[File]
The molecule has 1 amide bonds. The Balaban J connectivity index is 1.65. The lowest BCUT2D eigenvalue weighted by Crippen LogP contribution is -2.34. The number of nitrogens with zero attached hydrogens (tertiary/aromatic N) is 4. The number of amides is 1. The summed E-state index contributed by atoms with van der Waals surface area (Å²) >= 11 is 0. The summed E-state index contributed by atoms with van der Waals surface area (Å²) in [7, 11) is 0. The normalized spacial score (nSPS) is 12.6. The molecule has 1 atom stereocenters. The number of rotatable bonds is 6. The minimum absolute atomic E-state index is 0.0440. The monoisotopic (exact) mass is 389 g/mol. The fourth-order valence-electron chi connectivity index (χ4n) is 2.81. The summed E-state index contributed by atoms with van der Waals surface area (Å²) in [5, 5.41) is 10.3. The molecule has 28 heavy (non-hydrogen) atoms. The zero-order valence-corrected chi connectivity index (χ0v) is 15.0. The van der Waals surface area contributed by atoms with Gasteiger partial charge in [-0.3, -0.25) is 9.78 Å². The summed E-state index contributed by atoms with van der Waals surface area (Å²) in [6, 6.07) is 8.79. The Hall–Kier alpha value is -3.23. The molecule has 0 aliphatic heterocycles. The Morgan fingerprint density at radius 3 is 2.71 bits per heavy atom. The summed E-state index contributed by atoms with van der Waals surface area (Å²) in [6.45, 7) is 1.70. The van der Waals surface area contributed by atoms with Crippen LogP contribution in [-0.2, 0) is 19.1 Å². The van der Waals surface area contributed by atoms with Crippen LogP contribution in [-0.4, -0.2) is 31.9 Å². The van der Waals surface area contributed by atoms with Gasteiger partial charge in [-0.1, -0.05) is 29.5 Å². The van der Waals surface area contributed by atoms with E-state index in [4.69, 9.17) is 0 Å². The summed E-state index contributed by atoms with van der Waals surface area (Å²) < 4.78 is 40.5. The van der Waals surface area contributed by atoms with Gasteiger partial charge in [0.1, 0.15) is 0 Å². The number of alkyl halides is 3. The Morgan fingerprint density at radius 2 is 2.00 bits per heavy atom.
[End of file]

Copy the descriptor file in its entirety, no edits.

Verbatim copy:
The molecule has 1 amide bonds. The Balaban J connectivity index is 1.65. The lowest BCUT2D eigenvalue weighted by Crippen LogP contribution is -2.34. The number of nitrogens with zero attached hydrogens (tertiary/aromatic N) is 4. The number of amides is 1. The summed E-state index contributed by atoms with van der Waals surface area (Å²) >= 11 is 0. The summed E-state index contributed by atoms with van der Waals surface area (Å²) in [7, 11) is 0. The normalized spacial score (nSPS) is 12.6. The molecule has 1 atom stereocenters. The number of rotatable bonds is 6. The minimum absolute atomic E-state index is 0.0440. The monoisotopic (exact) mass is 389 g/mol. The fourth-order valence-electron chi connectivity index (χ4n) is 2.81. The summed E-state index contributed by atoms with van der Waals surface area (Å²) in [5, 5.41) is 10.3. The molecule has 28 heavy (non-hydrogen) atoms. The zero-order valence-corrected chi connectivity index (χ0v) is 15.0. The van der Waals surface area contributed by atoms with Gasteiger partial charge in [-0.3, -0.25) is 9.78 Å². The summed E-state index contributed by atoms with van der Waals surface area (Å²) in [6, 6.07) is 8.79. The Hall–Kier alpha value is -3.23. The molecule has 0 aliphatic heterocycles. The Morgan fingerprint density at radius 3 is 2.71 bits per heavy atom. The summed E-state index contributed by atoms with van der Waals surface area (Å²) in [6.45, 7) is 1.70. The van der Waals surface area contributed by atoms with Crippen LogP contribution in [-0.2, 0) is 19.1 Å². The van der Waals surface area contributed by atoms with Crippen LogP contribution in [-0.4, -0.2) is 31.9 Å². The van der Waals surface area contributed by atoms with Gasteiger partial charge in [-0.1, -0.05) is 29.5 Å². The van der Waals surface area contributed by atoms with E-state index in [4.69, 9.17) is 0 Å². The summed E-state index contributed by atoms with van der Waals surface area (Å²) < 4.78 is 40.5. The van der Waals surface area contributed by atoms with Gasteiger partial charge in [0.1, 0.15) is 0 Å². The number of alkyl halides is 3. The Morgan fingerprint density at radius 2 is 2.00 bits per heavy atom.